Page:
At one moment during the 20-minute session, one of the counsellors asked the group if anyone had a family member or someone close to them who was killed by Typhoon Yolanda. There were many hands that went up. Then someone made a comment that got everyone laughing, and some were looking at a 60-ish year-old woman who was in the front row. She laughed, turned a bit red from the attention, and then started to cry. She covered her face, but motioned that she was ok, and for the talk to continue. The counsellor went to stand beside her, put a hand on her shoulder, as had several others who were sitting beside her or standing near her. The counsellor continued the session, and after a few minutes moved back to a central location. When the session was over, the counsellor sat down beside her and they spoke for 15 minutes or so. There were about three or four women who had pulled up chairs to take part in the discussion.

It was explained to me afterwards what happened. The woman’s name was the international call-sign name of the storm, and her husband died in the typhoon. When the group was asked if anyone was killed by “Yolanda,” someone joked that she had killed her husband. I double-checked that I heard that correctly. It’s hard to imagine a large setting in which humour like this wouldn’t be off-side back home in Canada.

I work at a Toronto hospital called the Centre for Addiction and Mental Health (CAMH). It’s one of the largest mental health institutions in the country. I could not even fathom humour such as this being mobilized in this way, but I started to wonder what it would take. I’m still wondering.

Here in Tacloban city and environs, in this most remarkable of places, humour is used with great deftness in the integration of psychologically traumatic events in a coherent and tolerable narrative. This is healing behaviour. It struck me that this was a shining example of the concept of resiliency.

z 365 store

(The winds hit gusts of 365km per hour; many stores that have reopened include the name Yolanda.)


29. Reflections on Chad and Sudan – The Rule of Law


I get parking tickets now and again.  It happens.  Here’s how the conversation went semi-recently:

I got a ticket

Oh, that sucks. 

Kind of.

You’re just saying that, of course you’re pissed.

Nope, not pissed at all.  In fact, I get a slight rush of happiness when I get a ticket. 

uh… wha? 

Growing up in Thornhill, Ontario was a standard, Canadian, secular-cloistered environment.   When I started driving, at around 16/17, I would occasionally get parking tickets and feel hard-done-by.  When I was driving and heard sirens behind me, my stomach would drop.  Thankfully I never got a speeding ticket, but still, I recall the quasi-instinctive fear of the law. This feeling more or less diminished throughout my life, but the residues remained; tickets are a bad thing.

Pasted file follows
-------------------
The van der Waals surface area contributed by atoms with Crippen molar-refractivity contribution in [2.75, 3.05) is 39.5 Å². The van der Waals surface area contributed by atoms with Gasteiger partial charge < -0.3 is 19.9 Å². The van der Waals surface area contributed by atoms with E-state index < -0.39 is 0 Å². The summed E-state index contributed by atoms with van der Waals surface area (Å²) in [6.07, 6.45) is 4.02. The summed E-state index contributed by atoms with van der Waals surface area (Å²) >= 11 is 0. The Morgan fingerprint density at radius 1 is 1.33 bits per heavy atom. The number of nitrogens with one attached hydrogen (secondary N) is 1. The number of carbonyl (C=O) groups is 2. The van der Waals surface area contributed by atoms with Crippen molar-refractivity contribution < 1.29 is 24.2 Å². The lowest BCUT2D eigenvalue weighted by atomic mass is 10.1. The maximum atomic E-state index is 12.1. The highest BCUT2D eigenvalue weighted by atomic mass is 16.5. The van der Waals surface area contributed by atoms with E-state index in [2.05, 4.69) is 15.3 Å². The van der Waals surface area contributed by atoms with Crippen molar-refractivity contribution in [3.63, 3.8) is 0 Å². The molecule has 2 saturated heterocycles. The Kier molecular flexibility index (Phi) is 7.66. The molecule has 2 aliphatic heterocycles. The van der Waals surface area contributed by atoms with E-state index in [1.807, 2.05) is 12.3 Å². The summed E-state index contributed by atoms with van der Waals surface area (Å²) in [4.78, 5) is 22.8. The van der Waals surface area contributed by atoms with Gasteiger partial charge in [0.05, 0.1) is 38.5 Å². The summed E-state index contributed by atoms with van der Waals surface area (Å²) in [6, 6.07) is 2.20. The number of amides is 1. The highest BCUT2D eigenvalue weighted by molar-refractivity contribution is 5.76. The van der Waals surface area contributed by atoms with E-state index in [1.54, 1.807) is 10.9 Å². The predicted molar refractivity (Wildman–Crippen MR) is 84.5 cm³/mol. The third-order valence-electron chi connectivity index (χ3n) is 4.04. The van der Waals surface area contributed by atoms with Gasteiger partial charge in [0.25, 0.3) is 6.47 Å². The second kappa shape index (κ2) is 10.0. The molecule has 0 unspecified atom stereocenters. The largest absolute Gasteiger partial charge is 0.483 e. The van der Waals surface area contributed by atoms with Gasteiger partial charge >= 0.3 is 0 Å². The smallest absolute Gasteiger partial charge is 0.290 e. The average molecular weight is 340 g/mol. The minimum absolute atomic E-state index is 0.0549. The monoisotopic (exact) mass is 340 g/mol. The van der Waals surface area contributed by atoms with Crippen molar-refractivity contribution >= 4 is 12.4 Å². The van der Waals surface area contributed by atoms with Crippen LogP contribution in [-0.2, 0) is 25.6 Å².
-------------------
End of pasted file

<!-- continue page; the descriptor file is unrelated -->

In Chad, there is no rule of law that is worth mentioning.   There was a local administrator in Farchana, and often I was trotted along to negotiations now and again as it was viewed as a sign of respect to bring medical team members to meetings.   The fellow could be abrasive and accusatory, and other times could be downright pleasant.  He could do whatever he wanted.  He had a type of power that is unknown in other parts of the world.  He could set the truth conditions for the world around him, if only a small chunk of the world.  That which he said was wrong was wrong, and his word was generally unquestionable.  Negotiations were delicate, to say the least.

This fellow casually stated one afternoon, during a meeting, that he allowed MSF to maintain its medical mission with relative safety.  Nobody doubted this.

During a car-jacking, as I mentioned in a previous post, an ex-pat humanitarian aid worker from France was shot in the head.  His death may not have been entirely accidental, and the repercussions for the local community was effectively absent.  This was a sanctioned occurrence, it appeared.

Harsh, arbitrary and radically discretionary punishments, meted out by the local warlord was the way of life.  Human rights were negligible.  Women’s rights were almost non-existent.  This was the furthest thing from a meritocracy I had ever seen, and it made me sick to my stomach.  It struck me for the first time how crucial the rule of law is to undergirding civilization.  (I wondered what other fundamentals were necessary and sufficient, such as payment of living wages, adoption of the scientific method, etc.)


Back to modern day Toronto.  The fact that one can leave their car for an extra 20 minutes for which payment was not made, and there is a surveillance system that is generally fair, universal, enforceable and contestable is a great achievement.  A seemingly small thing, but flowing from an absolutely necessary, and in a way, a wonderful system.  Even if I’m out $30 for tarrying a bit.

17. Tea-time at the non-sequitur café

hamraNote that none of the following pictures contain patients, and all parties have signed written consent to have their pictures included in this blog.  Of course, parents signed for les petits.


Not sure what it was that helped me turn the corner, but after a couple of feverish nights and a loose string of, well, phlegmatic days, some energy returned!  Whether it was the anti-parasite medications, a few long walks under the mango trees, good days at work, or the regime of sun salutations, vitality creeped back in.  You need it here, too.  In the same way that it’s hard to remember the summer heat on your skin in the dead of winter, after a trudge through the dregs I’d lost sight of the joy in many little things out here.  So I thought that this is what I’d write on, or just show.  The things that you do that make this place fun…

Steven Cohen Psychiatrist Patrice.nerds